We shared bruschetta and antipasti for starters; both were fresh, tasty and pretty well-presented, though the bread was distinctly un-Italian - a bit disappointing in an area where you can’t step outside without falling over a regional delicatessen. Main courses were a bit mixed – the Spaghetti Bolognese was pretty good, suggesting that sympathetically-priced standards will be Verde’s strongpoint.
The staff, while very friendly and terribly helpful, somehow managed to give the impression of never having eaten in a restaurant, let alone worked in one. Alarm bells first began to sound when I was asked how I wanted my chicken cooked. In response to my slightly worried expression, the waiter helpfully offered ‘Medium? Well done?’ – though mercifully not ‘rare’. I opted for ‘well-done’, as you might. There was nothing at all wrong with the cuisson of the dish when it arrived, though slightly sadder were the two flabby rashers of smoked bacon nestling under a layer of mozzarella as a substitute for pancetta, and the extremely uniform chips. The chilli and red pepper sauce was full of flavour, however, and the salad once again fresh, with a good, subtle dressing. Our (very nice, slightly pricey) wine was poured, then gamely left on the table with the cork stuck in the neck, raising the faint ghost of a romantic first meal in a student house.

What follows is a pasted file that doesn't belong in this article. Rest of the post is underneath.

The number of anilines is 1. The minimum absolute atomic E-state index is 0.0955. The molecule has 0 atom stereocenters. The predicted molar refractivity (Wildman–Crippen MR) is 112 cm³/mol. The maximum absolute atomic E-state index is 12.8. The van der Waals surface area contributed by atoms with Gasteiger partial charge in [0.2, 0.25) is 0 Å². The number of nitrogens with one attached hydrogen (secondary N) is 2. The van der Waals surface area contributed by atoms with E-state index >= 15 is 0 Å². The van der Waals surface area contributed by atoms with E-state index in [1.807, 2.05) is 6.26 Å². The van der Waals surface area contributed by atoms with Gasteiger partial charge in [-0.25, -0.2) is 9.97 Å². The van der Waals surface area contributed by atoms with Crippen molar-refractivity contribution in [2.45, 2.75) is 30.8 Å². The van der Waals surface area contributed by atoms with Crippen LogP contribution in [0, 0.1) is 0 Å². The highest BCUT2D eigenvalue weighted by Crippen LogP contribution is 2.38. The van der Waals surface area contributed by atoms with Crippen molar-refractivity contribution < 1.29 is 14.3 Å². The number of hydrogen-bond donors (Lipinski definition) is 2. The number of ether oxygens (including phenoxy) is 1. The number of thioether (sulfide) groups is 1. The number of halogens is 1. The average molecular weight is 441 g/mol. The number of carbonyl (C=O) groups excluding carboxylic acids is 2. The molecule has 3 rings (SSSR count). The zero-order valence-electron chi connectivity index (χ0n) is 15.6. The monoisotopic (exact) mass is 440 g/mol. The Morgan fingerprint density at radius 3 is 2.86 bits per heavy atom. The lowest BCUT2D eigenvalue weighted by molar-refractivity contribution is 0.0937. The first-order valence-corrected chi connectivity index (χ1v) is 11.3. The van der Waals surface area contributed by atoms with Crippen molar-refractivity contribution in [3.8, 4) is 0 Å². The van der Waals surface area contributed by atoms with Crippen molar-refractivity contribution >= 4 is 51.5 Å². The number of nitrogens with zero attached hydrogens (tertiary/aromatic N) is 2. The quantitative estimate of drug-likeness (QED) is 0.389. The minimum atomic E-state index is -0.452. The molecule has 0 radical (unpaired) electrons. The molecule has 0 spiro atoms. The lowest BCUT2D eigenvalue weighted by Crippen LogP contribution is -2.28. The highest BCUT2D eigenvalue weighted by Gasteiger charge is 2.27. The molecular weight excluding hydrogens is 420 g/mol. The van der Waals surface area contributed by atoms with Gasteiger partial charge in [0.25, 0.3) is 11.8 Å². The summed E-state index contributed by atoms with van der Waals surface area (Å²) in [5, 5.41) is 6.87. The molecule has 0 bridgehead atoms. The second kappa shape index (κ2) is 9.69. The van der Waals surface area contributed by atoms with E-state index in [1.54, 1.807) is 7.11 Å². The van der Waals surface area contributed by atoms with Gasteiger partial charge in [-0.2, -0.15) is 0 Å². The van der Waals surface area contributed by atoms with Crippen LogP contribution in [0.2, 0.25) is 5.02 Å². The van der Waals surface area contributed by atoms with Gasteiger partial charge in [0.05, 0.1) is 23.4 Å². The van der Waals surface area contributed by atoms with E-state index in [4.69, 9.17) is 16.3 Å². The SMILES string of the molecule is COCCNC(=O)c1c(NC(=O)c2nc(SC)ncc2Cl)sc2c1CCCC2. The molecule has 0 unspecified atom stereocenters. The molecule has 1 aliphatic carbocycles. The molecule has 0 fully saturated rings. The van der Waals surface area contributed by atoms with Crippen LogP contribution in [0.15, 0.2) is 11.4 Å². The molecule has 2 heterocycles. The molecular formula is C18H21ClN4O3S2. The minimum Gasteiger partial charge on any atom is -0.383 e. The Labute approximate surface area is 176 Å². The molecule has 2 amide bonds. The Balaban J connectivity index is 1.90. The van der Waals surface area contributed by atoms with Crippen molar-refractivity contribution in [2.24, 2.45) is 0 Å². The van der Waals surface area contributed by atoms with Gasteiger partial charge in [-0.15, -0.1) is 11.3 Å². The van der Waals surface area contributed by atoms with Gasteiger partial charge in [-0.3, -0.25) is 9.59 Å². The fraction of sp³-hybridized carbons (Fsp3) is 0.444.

Pudding would have hit the spot if we had still been starving, but the emphasis was once again on size, and we were a bit over-faced by an unmanageable and highly flavoured Tiramisu. We finished up with a good espresso and a luke-warm mocha, and paid £65 for the lot.
This place seems to have the right - if rough and ready - attitude to service, and affordable, relaxed dining, and various mistakes are bound to get ironed out as they find their feet - but they’ll have to take a long hard look at the quality of their food if they want to find a niche in an area where diners are already spoilt for choice.